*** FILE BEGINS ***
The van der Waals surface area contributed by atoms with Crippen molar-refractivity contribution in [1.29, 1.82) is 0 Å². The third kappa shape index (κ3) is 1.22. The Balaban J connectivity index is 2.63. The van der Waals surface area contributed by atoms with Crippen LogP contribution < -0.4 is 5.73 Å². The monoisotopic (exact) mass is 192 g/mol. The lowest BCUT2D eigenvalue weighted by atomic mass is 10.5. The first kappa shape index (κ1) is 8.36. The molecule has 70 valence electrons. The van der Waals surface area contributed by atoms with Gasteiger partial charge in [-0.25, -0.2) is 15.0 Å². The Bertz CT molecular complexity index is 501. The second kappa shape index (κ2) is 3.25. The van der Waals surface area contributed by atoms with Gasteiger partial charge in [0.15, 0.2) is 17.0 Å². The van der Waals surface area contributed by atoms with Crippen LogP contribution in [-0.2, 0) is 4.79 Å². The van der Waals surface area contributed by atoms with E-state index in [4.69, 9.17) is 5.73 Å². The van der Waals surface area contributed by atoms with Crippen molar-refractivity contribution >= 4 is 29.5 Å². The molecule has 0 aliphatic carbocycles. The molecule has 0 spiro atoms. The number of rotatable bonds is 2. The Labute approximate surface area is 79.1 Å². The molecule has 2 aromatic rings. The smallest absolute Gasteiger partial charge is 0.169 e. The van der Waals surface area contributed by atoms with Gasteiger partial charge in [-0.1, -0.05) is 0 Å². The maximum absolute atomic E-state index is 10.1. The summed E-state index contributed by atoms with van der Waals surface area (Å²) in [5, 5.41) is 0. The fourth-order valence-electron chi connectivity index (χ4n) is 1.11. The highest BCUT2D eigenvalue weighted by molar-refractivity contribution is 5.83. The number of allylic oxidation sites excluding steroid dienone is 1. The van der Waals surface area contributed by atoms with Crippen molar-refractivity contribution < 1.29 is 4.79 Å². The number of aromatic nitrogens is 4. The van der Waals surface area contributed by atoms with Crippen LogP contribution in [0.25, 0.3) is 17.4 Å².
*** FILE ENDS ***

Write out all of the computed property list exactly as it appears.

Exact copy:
The van der Waals surface area contributed by atoms with Crippen molar-refractivity contribution in [1.29, 1.82) is 0 Å². The third kappa shape index (κ3) is 1.22. The Balaban J connectivity index is 2.63. The van der Waals surface area contributed by atoms with Crippen LogP contribution < -0.4 is 5.73 Å². The monoisotopic (exact) mass is 192 g/mol. The lowest BCUT2D eigenvalue weighted by atomic mass is 10.5. The first kappa shape index (κ1) is 8.36. The molecule has 70 valence electrons. The van der Waals surface area contributed by atoms with Gasteiger partial charge in [-0.25, -0.2) is 15.0 Å². The Bertz CT molecular complexity index is 501. The second kappa shape index (κ2) is 3.25. The van der Waals surface area contributed by atoms with Gasteiger partial charge in [0.15, 0.2) is 17.0 Å². The van der Waals surface area contributed by atoms with Crippen LogP contribution in [-0.2, 0) is 4.79 Å². The van der Waals surface area contributed by atoms with E-state index in [4.69, 9.17) is 5.73 Å². The van der Waals surface area contributed by atoms with Crippen molar-refractivity contribution >= 4 is 29.5 Å². The molecule has 0 aliphatic carbocycles. The molecule has 0 spiro atoms. The number of rotatable bonds is 2. The Labute approximate surface area is 79.1 Å². The molecule has 2 aromatic rings. The smallest absolute Gasteiger partial charge is 0.169 e. The van der Waals surface area contributed by atoms with Gasteiger partial charge in [-0.1, -0.05) is 0 Å². The maximum absolute atomic E-state index is 10.1. The summed E-state index contributed by atoms with van der Waals surface area (Å²) in [5, 5.41) is 0. The fourth-order valence-electron chi connectivity index (χ4n) is 1.11. The highest BCUT2D eigenvalue weighted by molar-refractivity contribution is 5.83. The number of allylic oxidation sites excluding steroid dienone is 1. The van der Waals surface area contributed by atoms with Crippen molar-refractivity contribution < 1.29 is 4.79 Å². The number of aromatic nitrogens is 4. The van der Waals surface area contributed by atoms with Crippen LogP contribution in [0.25, 0.3) is 17.4 Å².